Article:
I am working with doctors (being that every squeaky wheel) to try to find a solution, but I can’t fix this on my own. Mommy does not have a magic wand. All I can do is pray tonight will be better, even if I am oh so anxious that it won’t be.

(P.S. Lyra is doing well in general: gaining weight and growing. This is just a small (annoying) piece in a big puzzle)

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Lyra and Nico (Cousins)

Is Back Always Best?

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I am writing, once again, at 1am. It has been awhile since I have written a post at this time, but I can’t sleep. I guess all moms are up at this time at some point.

Tonight I have been dealing with a complication from Lyra’s NG tube. Lyra has now had an NG tube for over 2 months. As a consequence, she has major problems with congestion sometimes. Basically, the tube irritates her nasal passages causing more mucus to be produced. Moving to dry Colorado has not helped the congestion situation and the problem can become more pronounced when she is laying on her back. Given, Lyra sleeps on a 45 degree wedge, but that isn’t enough when she is congested. Tonight I basically woke to her choking on her own mucus. My husband and I frantically ran around picking her up, turing on lights, disconnecting her feed, and dashing into the shower. After stripping her and getting her (and my clothed self) into a nice steamy shower, her breathing rapidly improved. She has been changed into a dry diaper, given saline drops to loosen the mucus, and wrapped in a new blanket (I skipped the pj’s). After that, she promptly fell sound asleep on my chest. This time she never turned blue (as far as I could tell), but when this happens it scares the living snot out of me.

….I couldn’t think of a better phrase at 1 am….

So now, I am faced with a new dilemma. Do I put her back down on her back, like I am supposed to? OR, do I put her down on her stomach where she is less likely to choke on her mucus? Since before I became pregnant I have preached to that babies MUST be put down on their backs. I understand that, since doctors have started recommending this, the number of SIDS cases has gone down. However, she is gagging on her mucus when I put her down that way, so is it really safer for her at this point? My instinct says, “NO!!!!”. At the moment, she is on her tummy and I am sitting 10 feet away listening to her breath. We have two humidifiers running full blast (and have all night), and she sounds so much better. She is sleeping peacefully with her little hands tucked under her chin.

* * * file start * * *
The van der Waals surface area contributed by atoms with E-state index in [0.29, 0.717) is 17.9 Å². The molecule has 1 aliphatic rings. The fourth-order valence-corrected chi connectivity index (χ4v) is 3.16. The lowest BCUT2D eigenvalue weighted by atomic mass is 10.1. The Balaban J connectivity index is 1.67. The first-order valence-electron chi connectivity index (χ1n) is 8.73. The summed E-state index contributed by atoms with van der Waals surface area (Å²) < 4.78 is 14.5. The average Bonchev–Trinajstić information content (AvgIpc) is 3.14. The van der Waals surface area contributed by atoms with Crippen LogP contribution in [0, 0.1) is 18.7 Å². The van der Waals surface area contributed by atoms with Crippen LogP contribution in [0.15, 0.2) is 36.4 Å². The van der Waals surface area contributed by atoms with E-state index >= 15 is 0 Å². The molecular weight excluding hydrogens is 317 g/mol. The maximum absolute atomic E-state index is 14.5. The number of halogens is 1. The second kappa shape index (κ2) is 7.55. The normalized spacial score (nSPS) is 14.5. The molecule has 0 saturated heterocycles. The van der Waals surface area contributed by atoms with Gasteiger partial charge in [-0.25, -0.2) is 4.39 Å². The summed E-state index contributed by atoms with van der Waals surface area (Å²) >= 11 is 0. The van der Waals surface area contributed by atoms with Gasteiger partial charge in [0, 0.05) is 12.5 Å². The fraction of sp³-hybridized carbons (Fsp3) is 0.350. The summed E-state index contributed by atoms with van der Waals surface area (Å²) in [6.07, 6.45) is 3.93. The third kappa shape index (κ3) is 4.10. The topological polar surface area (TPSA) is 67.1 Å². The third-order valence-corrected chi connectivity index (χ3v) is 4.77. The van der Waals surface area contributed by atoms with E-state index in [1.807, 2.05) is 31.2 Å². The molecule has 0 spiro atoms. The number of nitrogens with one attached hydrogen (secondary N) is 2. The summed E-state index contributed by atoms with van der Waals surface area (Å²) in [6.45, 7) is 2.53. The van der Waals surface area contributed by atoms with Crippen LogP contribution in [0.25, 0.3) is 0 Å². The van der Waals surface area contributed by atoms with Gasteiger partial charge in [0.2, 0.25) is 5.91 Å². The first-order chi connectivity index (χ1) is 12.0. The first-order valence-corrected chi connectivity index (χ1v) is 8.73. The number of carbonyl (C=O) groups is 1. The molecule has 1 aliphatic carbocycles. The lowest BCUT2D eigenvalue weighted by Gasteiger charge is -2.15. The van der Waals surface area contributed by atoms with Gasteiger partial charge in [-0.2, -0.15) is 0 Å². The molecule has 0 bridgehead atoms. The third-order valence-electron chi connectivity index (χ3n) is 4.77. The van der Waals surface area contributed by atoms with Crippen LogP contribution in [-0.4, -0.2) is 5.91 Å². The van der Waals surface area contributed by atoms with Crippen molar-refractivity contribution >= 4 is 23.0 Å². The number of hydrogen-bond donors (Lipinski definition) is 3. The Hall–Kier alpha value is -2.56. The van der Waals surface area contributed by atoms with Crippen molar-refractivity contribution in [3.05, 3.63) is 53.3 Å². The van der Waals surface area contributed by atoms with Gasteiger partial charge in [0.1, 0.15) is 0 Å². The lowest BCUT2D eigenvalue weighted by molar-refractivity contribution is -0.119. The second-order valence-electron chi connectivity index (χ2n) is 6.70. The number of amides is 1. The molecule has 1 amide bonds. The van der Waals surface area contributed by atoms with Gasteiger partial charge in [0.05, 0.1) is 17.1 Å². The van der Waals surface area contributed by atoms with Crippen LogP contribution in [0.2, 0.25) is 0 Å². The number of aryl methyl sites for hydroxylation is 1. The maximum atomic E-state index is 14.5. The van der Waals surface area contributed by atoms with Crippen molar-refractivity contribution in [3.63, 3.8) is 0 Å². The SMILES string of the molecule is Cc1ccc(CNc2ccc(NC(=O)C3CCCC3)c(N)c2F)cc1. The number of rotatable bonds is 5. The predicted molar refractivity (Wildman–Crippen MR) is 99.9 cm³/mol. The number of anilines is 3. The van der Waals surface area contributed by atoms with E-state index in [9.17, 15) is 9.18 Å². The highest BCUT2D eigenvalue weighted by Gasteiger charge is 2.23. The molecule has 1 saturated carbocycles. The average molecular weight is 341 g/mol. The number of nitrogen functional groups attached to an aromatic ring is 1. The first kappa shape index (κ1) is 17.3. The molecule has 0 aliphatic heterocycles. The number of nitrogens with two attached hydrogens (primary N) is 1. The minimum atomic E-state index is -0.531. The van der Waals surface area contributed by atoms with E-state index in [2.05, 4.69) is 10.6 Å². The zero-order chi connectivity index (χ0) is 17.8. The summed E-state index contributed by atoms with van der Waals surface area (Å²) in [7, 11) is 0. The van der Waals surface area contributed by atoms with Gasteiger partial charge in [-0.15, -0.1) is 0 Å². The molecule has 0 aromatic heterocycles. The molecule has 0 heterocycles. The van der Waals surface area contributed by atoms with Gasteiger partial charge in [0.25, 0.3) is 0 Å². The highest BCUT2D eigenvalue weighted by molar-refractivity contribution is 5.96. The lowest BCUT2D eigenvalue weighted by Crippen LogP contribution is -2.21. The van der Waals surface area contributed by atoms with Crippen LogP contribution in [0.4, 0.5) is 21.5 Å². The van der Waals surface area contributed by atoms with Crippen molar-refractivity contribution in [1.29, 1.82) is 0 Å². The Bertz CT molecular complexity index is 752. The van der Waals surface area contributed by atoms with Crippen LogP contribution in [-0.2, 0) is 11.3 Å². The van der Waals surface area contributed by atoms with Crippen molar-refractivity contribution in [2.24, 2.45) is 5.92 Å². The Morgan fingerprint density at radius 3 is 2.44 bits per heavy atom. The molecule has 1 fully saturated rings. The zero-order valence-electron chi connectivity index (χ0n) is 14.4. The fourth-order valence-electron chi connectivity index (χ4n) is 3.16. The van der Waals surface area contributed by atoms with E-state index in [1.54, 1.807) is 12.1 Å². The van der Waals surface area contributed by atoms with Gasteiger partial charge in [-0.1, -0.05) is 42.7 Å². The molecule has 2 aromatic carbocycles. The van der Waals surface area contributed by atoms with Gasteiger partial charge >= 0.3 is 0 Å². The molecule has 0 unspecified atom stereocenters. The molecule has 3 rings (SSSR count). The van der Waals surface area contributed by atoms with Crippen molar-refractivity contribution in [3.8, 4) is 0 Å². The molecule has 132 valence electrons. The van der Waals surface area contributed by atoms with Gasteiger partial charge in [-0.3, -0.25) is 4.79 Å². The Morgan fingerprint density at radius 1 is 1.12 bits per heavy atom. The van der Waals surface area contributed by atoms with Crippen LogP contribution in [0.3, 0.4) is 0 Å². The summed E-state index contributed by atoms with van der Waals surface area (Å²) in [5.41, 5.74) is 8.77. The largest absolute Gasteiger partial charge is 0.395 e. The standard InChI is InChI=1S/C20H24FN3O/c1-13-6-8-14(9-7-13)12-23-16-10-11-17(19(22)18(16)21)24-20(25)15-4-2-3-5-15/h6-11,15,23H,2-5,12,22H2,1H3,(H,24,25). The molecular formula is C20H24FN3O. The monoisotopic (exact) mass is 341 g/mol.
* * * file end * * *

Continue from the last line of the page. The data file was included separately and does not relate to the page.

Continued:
But the guilt won’t leave me.

I sit here, wide awake, looking at her and wondering if I should just flip her back over. I know that is what the doctors would likely recommend, and it has been pounded into my head that babies must sleep on their back (although they don’t always in the hospital…. that is another story). However, the rational side of my brain points out that, when she gets congested like this, putting her on her back only leads to a scary situation for her and us. At what point is her sleeping on her back doing more harm than good? I don’t have an answer.

So, for now, I sit and watch my little one sleep away, on her tummy. At least, if I can listen to her breath, I know she is okay.

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Her first North Face jacket. Welcome to Colorado!

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Swimming with Uncle Kyle.

She pulled out her tube, so we let her enjoy some “no tube” time.

Dealing with the Trauma

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Trauma is not a word that I like to use, but in this situation I can’t think of a more appropriate one to use. Also, I am not always sure how well I “deal” with it, but I do live with it. The fact of the matter is that my husband and I are traumatized by everything that has gone on. I don’t think a day goes by where I don’t think, at least once, “Am I going to have to take her back to the hospital?” Sometimes this thought occurs because the future is so unknown. Sometimes I have it because we are having a bad day. But, the thought is always there.